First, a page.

Self-care and Smart tech - Health & Wellbeing trends.
by Ellie Hughes

With Global healthcare spend projected to reach $10.059 trillion by 2022, key drivers of the future of healthcare revolve around the increasing role of self-care and smart health technology, as the digital transformation increasingly infiltrates into the health and wellbeing sector.

For many, talk of self-care and smart tech, immediately makes one think of mindfulness apps or fitness trackers but the use of technology in healthcare is evolving and the interest in self-care is gaining pace with Google reporting searches for  the term self-care having tripled in the last 5 years.

What is Self-care?

The majority of people feel comfortable in managing everyday self-treatable conditions such as coughs and colds themselves, especially when they have successfully self-treated on previous occasions with over-the-counter (OTC) products. So self-care doesn’t mean no care.

Self-care is defined by the Department of Health as ‘the actions people take for themselves, their children and their families to stay fit and maintain good physical and mental health; meet social and psychological needs; prevent illness or accidents; care for minor ailments and long-term conditions; and maintain health and wellbeing after an acute illness or discharge from hospital.’

Consumer Healthcare association, the PAGB, has been celebrating it’s 100 years of self-regulation. Self-care has always been at the heart of the PAGBs agenda, first coining the phrase ‘self-care’ in 1972 when it sponsored an NHS Panel on self-care.

In March 2019, PAGB published a Self-Care White Paper, calling for a national strategy for self-care, including several policy recommendations which aim to further embed a culture of self-care in the Nation’s behaviour and as part of the NHS. The NHS has now been talking self-care for a long time but it’s growing importance is being recognised by its inclusion on the national agenda.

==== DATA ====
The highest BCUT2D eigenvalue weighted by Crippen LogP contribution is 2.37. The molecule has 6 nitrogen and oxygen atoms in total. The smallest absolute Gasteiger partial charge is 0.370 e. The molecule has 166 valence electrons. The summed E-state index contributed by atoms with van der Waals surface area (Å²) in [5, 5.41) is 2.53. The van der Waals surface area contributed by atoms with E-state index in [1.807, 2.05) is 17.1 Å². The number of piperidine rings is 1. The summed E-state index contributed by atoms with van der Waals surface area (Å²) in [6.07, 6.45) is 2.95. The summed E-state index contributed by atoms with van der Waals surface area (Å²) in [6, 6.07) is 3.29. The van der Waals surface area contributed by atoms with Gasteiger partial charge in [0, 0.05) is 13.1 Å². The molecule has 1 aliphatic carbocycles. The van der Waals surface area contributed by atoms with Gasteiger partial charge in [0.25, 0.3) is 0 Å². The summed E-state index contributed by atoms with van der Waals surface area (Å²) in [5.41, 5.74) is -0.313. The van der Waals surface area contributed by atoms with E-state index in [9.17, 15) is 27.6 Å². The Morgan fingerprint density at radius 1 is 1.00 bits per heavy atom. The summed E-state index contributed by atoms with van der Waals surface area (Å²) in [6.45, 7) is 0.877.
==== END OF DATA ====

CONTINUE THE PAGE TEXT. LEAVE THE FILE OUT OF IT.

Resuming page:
bitmap157 million people visit their GP as a result of minor ailment symptoms that could be treated by self-care

Expanding need for Self-care.

The statistics speak loud and clear for the need for reform: 57million people visit their GP and 3.7million people visit their local accident and emergency department as a result of minor ailment symptoms that could be treated by self-care. An estimated £810million is spent on GP’s appointments for self-treatable conditions every year.

With GP surgeries and A&E departments resources stretched, there are many ways we can make better use of the services available and improve our self-care, such as asking the Pharmacists advice on the best medication for your illness. Companies too can play a part in encouraging employee participation in fitness and healthy lunch choices for their staff.

Effective self-care is a lifelong habit, and it means something different to everyone. Whatever self-care looks like to you, your family, or those you care for, it’s an important process that, when done correctly, will enable you to make appropriate mental and physical health choices, use services appropriately and for the benefit of all, and feel empowered to be self-sufficient in your own health care.

Recommendations for improvement include;

  • Allowing pharmacists to access and add to patient records for a joined up care approach
  • Education in schools for self-care of health – both physical and mental
  • Education on which NHS service to use when unwell – Pharmacy, GP or A&E
  • Understanding of health choices and what lifestyle changes to make

bitmap1Over 3 million wrist-worn wearables sold in the UK.

Understanding health and tracking progress.

According to Mintel, over 3 million wrist-worn wearables, such as fitness bands and smart watches, were sold in the UK in 2015, this was up from 1.4 million the previous year. This means 1 in 7 people in the UK own a wearable device, an indication that people are taking more personal responsibility for their health.

But the use of emerging technology in health is advancing far beyond the fitness bands, branching into self-care medical devices such as blood glucose monitors and a recent award-winning App from GlaxoSmithKline ‘Breath of Life’ that tests for chronic obstructive pulmonary disease (COPD).

Smart tech.

Capitalizing on emerging technology is critical for consumer healthcare and pharma companies if they want to avoid losing market share in the coming years. However there is a fine line between ‘tech hype’ and reality — many of the ideas end up in the bin and few become major breakthroughs.

Some of the greatest recent advances in tech are already paying off, and in many cases occurring without consumers being aware of their power. Take machine learning, once an out-there idea is now becoming the norm. As health tech develops at a pace, more and more innovations are helping to monitor and improve our health and wellbeing.

An example of this is how smartphones are being used to help fight antibiotic resistance. In May the Doctors Without Borders / Médecins Sans Frontières (MSF) Foundation was awarded a $1.3 million Google Artificial Intelligence Impact Challenge grant to create a smartphone App that will use artificial intelligence (AI) to analyse antibiotic resistance tests and recommend treatment in low-resource environments. The grant is part of Google’s “AI for Social Good” program under the leadership of Jacquelline Fuller, President of Google.org, and Jeff Dean, Google Senior Fellow and head of Google AI.